Anyone Tried Cable Rolling?

Here's a switch for you:

Since installing some more revealing cables and amplification in my system, my CD playback sounds generally fantastic. In contrast, my vinyl playback sounds more dynamic, faster, and very detailed and immediate. But it actually lets me hear more of the recording and record-wear issues than I'm accustomed to hearing, making some recordings sound harsher than I'd like.

I thought about installing a tube preamp, but didn't want to soften the bass or add other colorations now that I've achieved this level of resolution (tube lovers will disagree -- fine, whatever!).

I was trying to decide whether using a tube phono stage or tube linestage would produce the desires effect, and then thought about putting something in the tape loop so I could switch it in or out at the touch of a button.

Then it hit me. Over the years I've been amazed at the differences in resolution and presentation I've witnessed by simply changing out interconnects. And wha-da-ya-know, I just happend to have a stock of "vintage" personal favorites lying around in a box or three.

So hooking one of my past favorites up (2-ft pr. of Petersen Emeralds) I was amazed to hear the exact sonic signature of that cable when I switched it in. The mids got real pretty, highs rolled slightly and the bass was good, but not quite as articulate and impactful as with them switched out. Heck, it was almost as though I had added an active tube stage (close, anyway).

I really like this option, and I still have a few other cables to try that may yield even better results. So now, if I want to hear every wart of record playback, I can run it direct; then for worn records or poor recordings I can punch in my choice of "buffer" cables to tone it down a bit. I like it. I like it alot. Not to mention that this idea has saved me from the expense (and possible tribulations) of buying some more tube gear -- at least for now!

Has anyone else tried this?
And next, you might want to try a high quality equalizer in the tape loop. But you'll have to turn in your badge and gun.
Well Nsgarch, I suppose that putting a high-quality EQ in the tape loop makes more sense than some of the lengths audiophiles go to to achieve the sound they're looking for... Thanks for the suggestion. :)
I agree with Nsgarch. It would seem perhaps a better approach to dial in the interconnects and then perhaps put a Behringer EQ into the system if you want to tweak for specific CDs. The Behrengers are highly regarded and fairly priced.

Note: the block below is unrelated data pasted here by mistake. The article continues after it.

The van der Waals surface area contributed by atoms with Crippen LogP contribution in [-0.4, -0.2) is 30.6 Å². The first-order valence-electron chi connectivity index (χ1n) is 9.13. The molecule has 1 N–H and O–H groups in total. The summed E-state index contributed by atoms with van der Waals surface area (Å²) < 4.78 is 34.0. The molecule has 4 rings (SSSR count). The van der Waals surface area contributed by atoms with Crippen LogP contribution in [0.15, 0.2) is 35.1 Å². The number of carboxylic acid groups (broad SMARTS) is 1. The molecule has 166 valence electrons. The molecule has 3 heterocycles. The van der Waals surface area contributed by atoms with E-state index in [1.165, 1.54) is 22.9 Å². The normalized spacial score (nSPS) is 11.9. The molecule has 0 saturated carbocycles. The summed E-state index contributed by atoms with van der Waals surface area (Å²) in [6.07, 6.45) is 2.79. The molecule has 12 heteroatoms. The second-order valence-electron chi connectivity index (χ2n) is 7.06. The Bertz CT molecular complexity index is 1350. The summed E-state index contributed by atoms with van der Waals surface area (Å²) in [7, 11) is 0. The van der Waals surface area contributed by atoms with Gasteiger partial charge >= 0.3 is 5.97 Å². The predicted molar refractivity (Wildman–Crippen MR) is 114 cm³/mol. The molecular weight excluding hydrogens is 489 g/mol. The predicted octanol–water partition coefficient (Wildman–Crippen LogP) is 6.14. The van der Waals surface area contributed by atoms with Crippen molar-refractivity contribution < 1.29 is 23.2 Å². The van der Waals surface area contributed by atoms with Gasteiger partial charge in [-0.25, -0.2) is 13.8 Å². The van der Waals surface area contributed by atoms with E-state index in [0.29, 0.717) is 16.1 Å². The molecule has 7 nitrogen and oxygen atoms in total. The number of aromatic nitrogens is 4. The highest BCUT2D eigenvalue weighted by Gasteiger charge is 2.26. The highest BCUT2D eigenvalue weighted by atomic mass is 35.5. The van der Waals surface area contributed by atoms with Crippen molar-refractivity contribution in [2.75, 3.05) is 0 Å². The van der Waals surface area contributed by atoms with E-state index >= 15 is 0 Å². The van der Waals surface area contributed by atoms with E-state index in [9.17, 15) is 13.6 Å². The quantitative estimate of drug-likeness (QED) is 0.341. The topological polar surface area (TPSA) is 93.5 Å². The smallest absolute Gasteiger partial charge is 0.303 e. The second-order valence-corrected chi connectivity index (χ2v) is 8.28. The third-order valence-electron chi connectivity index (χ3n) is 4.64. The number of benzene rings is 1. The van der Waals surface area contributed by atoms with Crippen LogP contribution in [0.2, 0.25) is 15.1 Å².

Nsgarch was just having some fun with his comment. I had a Behringer 8024 UltraCurve Pro EQ in my system once. I could never get that system to sound "right" or anywhere near natural with the Behringer in it. It was a bad sounding piece, in my opinion although I know they've improved a bit since then. They would have had to improve it immensely for me to like it full range.

So, I would probably not use a Behringer full range although I might consider it for bass duty only. I am not looking for a radical change, only a subtle one, and only on LP, not CD (which is great).

My idea will let you hear the exact sonic signature of any cable in the tape loop, which can be useful in more ways than one...
Ah...I've been punked.

Plato, you're idea may be useful, but it's too nit picky for me.

Have fun.
Actually Plato, I think you've a very clever idea. And if I didn't already have the most expensive (Purist) cables I'll ever be able to afford throughout my system, I might just try it -- and God forbid something else would sound better!!
Frank you've come up with a simple, effective, & best of all free tweak (since you already had that cable on hand). Like I always say; the simplest ideas are usually the best!

Since you are now picking up on the phono surface noise, have you considered switching out your phono cartridge?

Some cartridges pick up more surface noise than others.

Some cartridges, like the Koetsu's, Transfiguration, etc.. are dead quiet.

Some cartridges like the Shelter's pick up a little more, but are still pretty quiet.

Some like the Benz Micro Glider pick up still more. Not bad mind you, but more than the other two.

(You did not list what cartridge you are using, so I listed the few that I have personal knowledge of.)

Just a thought. Good Luck in your search!
Guys, thanks for the comments! It does actually work well.

Kurt, the surface noise is very acceptably low, but I can hear groove wear in some older records that have been played a lot. That's a little different, and changing the cartridge won't fix that. Also, many of my pop recordings have been recorded a touch on the bright side, so being able to tone that down just a litte is a nice feature.